One answer is simple. No-one suggests an independent Scotland would float off, economically, into the North Atlantic. Another answer has to do with Lord Lawson's presumptuous language. He writes: "Not only do our interests increasingly differ from those of the eurozone members but, while never 'at the heart of Europe', we are now becoming increasingly marginalised as we are doomed to being consistently outvoted by the eurozone bloc."

To which the pragmatic, self-interested and entirely political response comes: Who's this "we"?

Lord Lawson did not trouble himself to wonder what the entity he understands as Europe might mean to all the bits of the place he comprehends as Britain. He worries first and last about the City of London, not about the backwaters where the rest live. He is intervening in the argument in the hope of forcing a Tory choice for the benefit of his kind of Tory.

Nevertheless, thanks to Ukip, Mr Cameron's backbenchers and the tabloids delight in xenophobia, Lord Lawson could get his heart's desire. With Nigel Farage as their back-seat driver, the Tories could soon be steering Britain, and Scotland with it, out of Europe. They would win a referendum, I have no doubt, fair and square. Should we, those living and working within the borders of Scotland, accede to such a thing?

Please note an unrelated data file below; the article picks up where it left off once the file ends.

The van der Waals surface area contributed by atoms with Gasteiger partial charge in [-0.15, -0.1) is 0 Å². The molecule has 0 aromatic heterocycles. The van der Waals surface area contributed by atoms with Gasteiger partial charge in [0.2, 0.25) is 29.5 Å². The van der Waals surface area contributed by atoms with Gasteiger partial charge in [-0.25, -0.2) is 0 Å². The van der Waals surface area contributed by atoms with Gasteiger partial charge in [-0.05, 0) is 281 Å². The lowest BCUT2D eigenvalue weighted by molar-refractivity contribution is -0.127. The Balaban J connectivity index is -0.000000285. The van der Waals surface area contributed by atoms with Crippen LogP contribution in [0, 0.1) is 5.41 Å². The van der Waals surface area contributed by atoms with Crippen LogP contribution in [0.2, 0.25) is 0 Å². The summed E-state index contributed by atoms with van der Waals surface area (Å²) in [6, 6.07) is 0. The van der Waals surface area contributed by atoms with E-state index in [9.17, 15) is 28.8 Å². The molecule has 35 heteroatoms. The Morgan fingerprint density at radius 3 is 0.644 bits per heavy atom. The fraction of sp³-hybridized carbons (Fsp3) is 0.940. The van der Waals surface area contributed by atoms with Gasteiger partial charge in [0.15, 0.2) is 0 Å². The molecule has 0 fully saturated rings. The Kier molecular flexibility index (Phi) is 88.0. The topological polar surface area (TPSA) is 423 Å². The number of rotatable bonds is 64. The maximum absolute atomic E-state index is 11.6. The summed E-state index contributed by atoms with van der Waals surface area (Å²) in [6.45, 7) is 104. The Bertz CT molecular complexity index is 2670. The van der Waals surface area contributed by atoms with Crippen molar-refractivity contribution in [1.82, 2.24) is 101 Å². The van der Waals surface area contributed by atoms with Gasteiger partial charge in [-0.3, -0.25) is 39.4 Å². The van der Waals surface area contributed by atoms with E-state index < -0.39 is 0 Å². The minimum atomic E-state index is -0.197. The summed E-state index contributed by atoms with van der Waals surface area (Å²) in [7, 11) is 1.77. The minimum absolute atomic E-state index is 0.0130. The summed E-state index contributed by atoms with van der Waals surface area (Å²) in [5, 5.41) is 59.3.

The question sets a lot of arguments on their heads. George Osborne has told us what his Treasury might and might not accept in negotiations with an independent Scotland. We hear a lot about what a rump UK could or could not accept in terms of debt or defence.

What happens if Lord Lawson and his like get their way and decree that euroscepticism rules?

As it happens, I'm not one to make much of a distinction between our vaunted cosmopolitan Scotland and europhobic England. The polling is scarce and mostly trivial. My feeling – no better than a feeling – is that Scots are slightly less spooked by "foreign" than our friends to the south, but that's probably the company I keep. The important issue has to do with choices and who is allowed to make them.

Lord Lawson is marvellously blase about a huge decision. If it's good for the City, it's good enough for him. That might not cut it for the rest of us. A few Tory cabals and some grumbling in the Shires could detach Scotland from a historic project. The question is not whether you love or despise the EU, but whether you accept the idea that decisions can be made in this way, by these people, for these reasons.

You could be Welsh, Irish or Cornish and have the same wonderment at languid Baron Lawson's sense of entitlement. Scotland has its head above the parapet, however. Our stake in Europe is not insignificant. Our historic ties with the continent – would the former Chancellor even have heard of those? – are very old.

For Lord Lawson, it doesn't matter. A country that struggles to return a single Conservative MP is to be at the disposal of the City thanks to an incoherent argument within the Tory family. Doesn't sound like much of a plan, chaps.